Teeth Whitening And Bleaching In Ipswich

Difference between “whitening” and “bleaching”

Teeth whitening

Many patients buy whitening toothpaste in the belief that it is an effective bleaching product. What is the difference? Until now, usually, the term “whitening” meant that the product removes dark deposits from the surface of teeth like a sandpaper removes an old layer of paint. In doing so, it appears that it makes the teeth whiter. In fact, it only removes a layer of superficial discoloration without any deep bleaching effect.

Bleaching means that the tooth becomes whiter in depth and after the procedure it will end up whiter than the original natural shade. Most patient would expect bleaching when they use whitening products.

Please see the explanations below:

Whitening

Original Natural shade of teeth

SHADE A2

Some extra environmental stains from food and drink

Teeth end up darker. Some stains are deposited on the tooth surface and some penetrate deeper

SHADE A4

Use of whitening products

END RESULT

Teeth lose some surface staining and become whiter but not whiter than they were originally.

SHADE A3

Bleaching

Original Natural shade of teeth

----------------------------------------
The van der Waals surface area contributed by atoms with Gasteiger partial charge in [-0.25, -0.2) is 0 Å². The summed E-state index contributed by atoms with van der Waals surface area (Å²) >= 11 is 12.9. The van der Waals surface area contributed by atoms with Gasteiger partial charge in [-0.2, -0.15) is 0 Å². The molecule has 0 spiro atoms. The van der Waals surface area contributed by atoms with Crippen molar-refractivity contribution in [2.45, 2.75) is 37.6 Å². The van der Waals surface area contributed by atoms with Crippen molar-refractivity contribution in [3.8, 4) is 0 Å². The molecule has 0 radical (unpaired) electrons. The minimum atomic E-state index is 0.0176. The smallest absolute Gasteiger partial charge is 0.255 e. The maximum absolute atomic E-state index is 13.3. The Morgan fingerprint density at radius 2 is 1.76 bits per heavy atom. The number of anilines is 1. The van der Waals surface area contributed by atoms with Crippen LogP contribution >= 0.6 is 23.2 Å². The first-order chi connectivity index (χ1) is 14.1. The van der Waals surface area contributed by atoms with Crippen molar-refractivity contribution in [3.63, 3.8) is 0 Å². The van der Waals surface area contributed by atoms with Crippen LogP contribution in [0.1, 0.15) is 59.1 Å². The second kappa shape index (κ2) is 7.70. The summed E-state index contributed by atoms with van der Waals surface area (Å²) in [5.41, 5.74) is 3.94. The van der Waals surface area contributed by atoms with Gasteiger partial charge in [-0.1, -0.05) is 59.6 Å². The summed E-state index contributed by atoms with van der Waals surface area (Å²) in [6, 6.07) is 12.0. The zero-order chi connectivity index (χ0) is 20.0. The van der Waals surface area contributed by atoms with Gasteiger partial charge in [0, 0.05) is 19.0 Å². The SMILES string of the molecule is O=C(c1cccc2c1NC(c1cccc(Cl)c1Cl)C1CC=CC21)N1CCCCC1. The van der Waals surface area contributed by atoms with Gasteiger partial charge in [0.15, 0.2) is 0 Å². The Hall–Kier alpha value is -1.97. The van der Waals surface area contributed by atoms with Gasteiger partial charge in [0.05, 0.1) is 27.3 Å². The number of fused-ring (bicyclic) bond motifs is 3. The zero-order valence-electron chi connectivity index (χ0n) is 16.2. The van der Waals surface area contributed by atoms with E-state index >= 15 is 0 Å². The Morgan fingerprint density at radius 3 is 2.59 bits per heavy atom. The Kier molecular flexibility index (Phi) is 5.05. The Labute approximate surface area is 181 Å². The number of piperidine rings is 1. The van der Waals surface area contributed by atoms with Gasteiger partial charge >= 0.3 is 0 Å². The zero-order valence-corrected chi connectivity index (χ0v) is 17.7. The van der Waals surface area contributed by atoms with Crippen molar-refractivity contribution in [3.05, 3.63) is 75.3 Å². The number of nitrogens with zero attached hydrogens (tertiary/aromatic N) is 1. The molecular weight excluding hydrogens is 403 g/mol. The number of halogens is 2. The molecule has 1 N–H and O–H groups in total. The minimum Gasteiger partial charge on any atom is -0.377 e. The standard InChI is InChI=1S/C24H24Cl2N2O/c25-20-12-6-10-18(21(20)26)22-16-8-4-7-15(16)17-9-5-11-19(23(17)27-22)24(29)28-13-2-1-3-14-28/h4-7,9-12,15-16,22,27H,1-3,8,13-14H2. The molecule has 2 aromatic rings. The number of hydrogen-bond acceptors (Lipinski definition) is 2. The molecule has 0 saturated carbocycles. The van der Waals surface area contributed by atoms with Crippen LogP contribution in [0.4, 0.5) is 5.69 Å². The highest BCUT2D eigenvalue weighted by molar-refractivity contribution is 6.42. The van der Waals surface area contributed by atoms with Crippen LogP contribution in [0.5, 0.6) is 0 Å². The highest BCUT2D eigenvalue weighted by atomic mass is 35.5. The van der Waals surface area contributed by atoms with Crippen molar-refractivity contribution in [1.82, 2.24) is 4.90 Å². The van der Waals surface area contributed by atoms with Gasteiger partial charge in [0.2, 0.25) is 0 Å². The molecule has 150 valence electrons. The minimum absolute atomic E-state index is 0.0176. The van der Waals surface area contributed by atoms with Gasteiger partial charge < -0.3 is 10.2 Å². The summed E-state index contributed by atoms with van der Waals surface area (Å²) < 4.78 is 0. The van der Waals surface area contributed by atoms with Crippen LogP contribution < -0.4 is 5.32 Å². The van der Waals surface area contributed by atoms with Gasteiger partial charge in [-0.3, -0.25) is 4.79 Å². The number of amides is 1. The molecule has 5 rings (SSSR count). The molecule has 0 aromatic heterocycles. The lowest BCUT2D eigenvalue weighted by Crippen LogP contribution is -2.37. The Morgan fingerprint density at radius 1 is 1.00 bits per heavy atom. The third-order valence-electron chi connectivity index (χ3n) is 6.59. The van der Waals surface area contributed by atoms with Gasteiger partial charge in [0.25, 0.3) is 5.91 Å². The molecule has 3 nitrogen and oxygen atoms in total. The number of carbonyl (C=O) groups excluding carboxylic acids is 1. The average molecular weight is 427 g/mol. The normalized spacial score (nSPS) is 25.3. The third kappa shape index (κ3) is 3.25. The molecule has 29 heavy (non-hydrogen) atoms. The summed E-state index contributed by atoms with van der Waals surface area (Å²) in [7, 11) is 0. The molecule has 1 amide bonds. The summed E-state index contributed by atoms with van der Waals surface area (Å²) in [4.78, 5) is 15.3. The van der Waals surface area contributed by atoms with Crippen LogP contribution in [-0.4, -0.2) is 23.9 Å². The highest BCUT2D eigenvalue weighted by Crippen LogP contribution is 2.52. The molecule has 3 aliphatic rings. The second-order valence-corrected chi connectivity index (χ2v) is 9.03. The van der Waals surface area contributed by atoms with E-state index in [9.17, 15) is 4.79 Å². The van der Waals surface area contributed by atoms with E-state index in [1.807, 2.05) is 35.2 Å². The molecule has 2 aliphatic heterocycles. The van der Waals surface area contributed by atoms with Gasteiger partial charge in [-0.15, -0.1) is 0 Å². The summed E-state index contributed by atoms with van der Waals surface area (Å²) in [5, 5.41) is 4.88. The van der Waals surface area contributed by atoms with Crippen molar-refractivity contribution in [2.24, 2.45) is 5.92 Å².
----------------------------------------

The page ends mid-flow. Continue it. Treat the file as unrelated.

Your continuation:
SHADE A2

Some extra environmental stains from food and drink

Teeth end up darker. Some stains are deposited on the tooth surface and some penetrate deeper

SHADE A4

Use of reliable bleaching products

END RESULT

Teeth become whiter than the original shade

SHADE A1

What patients expect when they read “whitening” is actually “bleaching”.

The truth is that up to date, no toothpaste is very effective at bleaching teeth. The effect is very marginal and the process is very slow. To do effective bleaching at home in a reasonable time (1-3 weeks) you would need a bleaching procedure performed by a dental professional.

There are some very good products for bleaching teeth but in order to persuade you, some manufacturers promise you “nine shades whiter” or similar offers. Nine shades whiter than what? Unless they state which shade guide they use to make their claims, these claims are useless.

Furthermore, whatever you do, do not use any Internet products or cures seen on YouTube until you have asked your dentist!!! Never use an acid like lemon juice, lime juice or vinegar to bleach your teeth. You will lose dental enamel and you will destroy your teeth!!!

So, again, to save yourself some disappointment, if in doubt, ask the professionals here at Lighthouse Dental in Ipswich. Remember, teeth are live structures with a living nerve inside. They are not like a strand of hair.

To bleach teeth legally in the UK you need to be a trained dentist, hygienist or dental therapist and be registered with the General Dental Council.